MIC considers new road racing series

Critics unsatisfied with DMG’s plans for AMA racing

By Motorcycle.Com Staff, Jun. 27, 2008
The Motorcycle Industry Council (MIC) is considering starting its own racing series as an alternative to the American Motorcyclist Association’s road racing series.

Several motorcycle manufacturers, racing fans and professional racers such as Mat Mladin have been openly critical of the proposed changes to AMA Superbike racing being proposed by the series’ new rights holder, the Daytona Motorsports Group.

With the AMA Superbike series taking a midseason break before beginning the second half of the season July 18-20 at Laguna Seca, critics are growing impatient with DMG’s progress in establishing rules for 2009.

“Our members are better served by having alternatives to the changes for the AMA Superbike Championship that the Daytona Motorsports Group has so far described,” says MIC president Tim Buche. “We fully appreciate the expertise, hard work and connections the DMG may bring to motorcycling. However, the independent interests of the manufacturers call for a racing series that helps promote specific motorcycle brands.Mat Mladin has been one of the most vocal critics of Daytona Motorsports Group.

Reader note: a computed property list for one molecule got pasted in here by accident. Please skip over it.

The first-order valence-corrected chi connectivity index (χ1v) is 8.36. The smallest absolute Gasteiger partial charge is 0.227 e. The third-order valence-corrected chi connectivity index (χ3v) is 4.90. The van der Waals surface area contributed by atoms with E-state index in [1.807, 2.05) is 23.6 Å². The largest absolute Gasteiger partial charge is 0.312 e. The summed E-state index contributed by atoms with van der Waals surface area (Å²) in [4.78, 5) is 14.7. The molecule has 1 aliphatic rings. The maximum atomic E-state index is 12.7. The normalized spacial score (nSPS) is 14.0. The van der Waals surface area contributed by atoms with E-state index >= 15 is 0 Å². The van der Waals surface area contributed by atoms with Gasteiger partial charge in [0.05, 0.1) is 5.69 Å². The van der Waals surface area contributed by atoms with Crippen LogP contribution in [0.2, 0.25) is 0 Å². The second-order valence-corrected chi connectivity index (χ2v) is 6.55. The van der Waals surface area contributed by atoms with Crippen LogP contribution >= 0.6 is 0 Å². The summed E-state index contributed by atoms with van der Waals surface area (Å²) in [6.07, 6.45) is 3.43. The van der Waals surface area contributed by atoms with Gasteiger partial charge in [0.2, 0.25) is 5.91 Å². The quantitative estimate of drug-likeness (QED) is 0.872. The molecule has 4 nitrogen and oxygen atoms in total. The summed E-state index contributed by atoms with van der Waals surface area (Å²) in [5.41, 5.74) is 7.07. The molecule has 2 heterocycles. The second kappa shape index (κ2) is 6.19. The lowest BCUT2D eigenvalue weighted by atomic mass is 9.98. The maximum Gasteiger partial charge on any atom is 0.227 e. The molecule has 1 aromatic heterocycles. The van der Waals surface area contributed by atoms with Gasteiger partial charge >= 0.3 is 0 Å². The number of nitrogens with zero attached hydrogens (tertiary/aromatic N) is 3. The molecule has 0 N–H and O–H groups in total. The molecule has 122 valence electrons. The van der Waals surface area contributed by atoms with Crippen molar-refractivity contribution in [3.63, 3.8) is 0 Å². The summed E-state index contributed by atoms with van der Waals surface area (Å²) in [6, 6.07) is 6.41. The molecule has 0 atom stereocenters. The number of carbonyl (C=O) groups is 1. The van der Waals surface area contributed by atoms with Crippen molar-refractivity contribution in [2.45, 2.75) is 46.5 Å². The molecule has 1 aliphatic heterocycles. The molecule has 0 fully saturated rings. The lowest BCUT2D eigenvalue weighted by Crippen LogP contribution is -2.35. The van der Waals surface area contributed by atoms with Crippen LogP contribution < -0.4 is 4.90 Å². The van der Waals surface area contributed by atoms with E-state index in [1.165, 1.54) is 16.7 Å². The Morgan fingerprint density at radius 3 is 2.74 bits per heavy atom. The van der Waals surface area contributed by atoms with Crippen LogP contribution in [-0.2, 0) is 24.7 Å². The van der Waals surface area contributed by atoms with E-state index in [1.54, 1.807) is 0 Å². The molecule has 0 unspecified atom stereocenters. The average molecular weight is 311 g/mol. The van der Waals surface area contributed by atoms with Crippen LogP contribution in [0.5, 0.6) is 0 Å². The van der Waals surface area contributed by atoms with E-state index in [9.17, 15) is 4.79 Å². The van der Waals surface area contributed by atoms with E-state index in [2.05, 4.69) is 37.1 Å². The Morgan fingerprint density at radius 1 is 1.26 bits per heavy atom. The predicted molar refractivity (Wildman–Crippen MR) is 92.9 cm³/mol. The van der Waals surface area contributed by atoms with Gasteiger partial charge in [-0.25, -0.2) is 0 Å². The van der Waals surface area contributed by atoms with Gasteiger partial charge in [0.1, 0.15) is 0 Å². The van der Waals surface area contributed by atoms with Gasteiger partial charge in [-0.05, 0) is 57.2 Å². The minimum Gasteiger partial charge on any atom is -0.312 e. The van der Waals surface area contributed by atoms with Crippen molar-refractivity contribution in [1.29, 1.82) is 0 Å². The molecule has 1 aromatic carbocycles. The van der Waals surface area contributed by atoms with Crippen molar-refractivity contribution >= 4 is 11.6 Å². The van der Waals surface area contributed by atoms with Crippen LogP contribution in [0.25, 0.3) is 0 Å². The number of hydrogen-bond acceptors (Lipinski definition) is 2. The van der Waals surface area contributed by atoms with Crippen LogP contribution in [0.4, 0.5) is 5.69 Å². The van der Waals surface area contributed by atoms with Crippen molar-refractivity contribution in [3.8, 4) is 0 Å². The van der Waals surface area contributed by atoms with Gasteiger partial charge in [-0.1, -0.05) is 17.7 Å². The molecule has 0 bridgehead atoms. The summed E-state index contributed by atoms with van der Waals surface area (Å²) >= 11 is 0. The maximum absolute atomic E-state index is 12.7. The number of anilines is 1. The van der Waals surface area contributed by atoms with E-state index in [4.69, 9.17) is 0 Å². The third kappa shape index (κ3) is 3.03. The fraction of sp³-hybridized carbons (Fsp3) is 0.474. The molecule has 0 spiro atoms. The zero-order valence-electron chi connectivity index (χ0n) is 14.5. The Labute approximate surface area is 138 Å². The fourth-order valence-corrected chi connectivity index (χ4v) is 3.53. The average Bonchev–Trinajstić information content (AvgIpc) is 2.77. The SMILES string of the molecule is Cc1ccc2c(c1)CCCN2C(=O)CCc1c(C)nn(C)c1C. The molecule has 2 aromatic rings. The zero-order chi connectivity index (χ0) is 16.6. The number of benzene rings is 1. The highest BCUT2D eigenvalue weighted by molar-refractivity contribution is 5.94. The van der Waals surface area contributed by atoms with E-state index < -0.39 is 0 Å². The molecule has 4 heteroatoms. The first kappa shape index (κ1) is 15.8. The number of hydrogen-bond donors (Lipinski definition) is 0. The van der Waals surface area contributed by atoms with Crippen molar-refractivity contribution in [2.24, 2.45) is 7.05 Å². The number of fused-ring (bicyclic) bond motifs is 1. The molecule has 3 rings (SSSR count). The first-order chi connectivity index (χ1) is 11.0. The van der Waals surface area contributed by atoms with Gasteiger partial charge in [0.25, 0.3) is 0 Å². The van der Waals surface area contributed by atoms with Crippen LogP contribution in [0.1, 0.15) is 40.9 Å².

“Historically, motorcycle makers have boosted bike sales based on their success in racing. It makes little sense for bike manufacturers to heavily invest in any competition that highlights sponsors and teams and downplays the machines themselves, as well as their technological development. So we are obliged to investigate alternatives that could do a better job of meeting our members’ respective marketing needs. This is especially true given that it’s now late June and there is still uncertainty over the DMG's 2009 rules.”

The MIC will consider input from key stakeholders such as racing fans, racetrack owners, riders, trade media and potential sponsors before deciding whether to proceed with seeking a series promoter and a sanctioning body to endorse a new racing series.

In a release, the MIC says that it wants a racing series that promotes rider safety, competition, innovation, racetrack attendance, television viewership and ridership. As well, the MIC says it seeks a racing championship that benefits consumers by allowing manufacturers to develop and promote new technology that would make its way to the showroom floor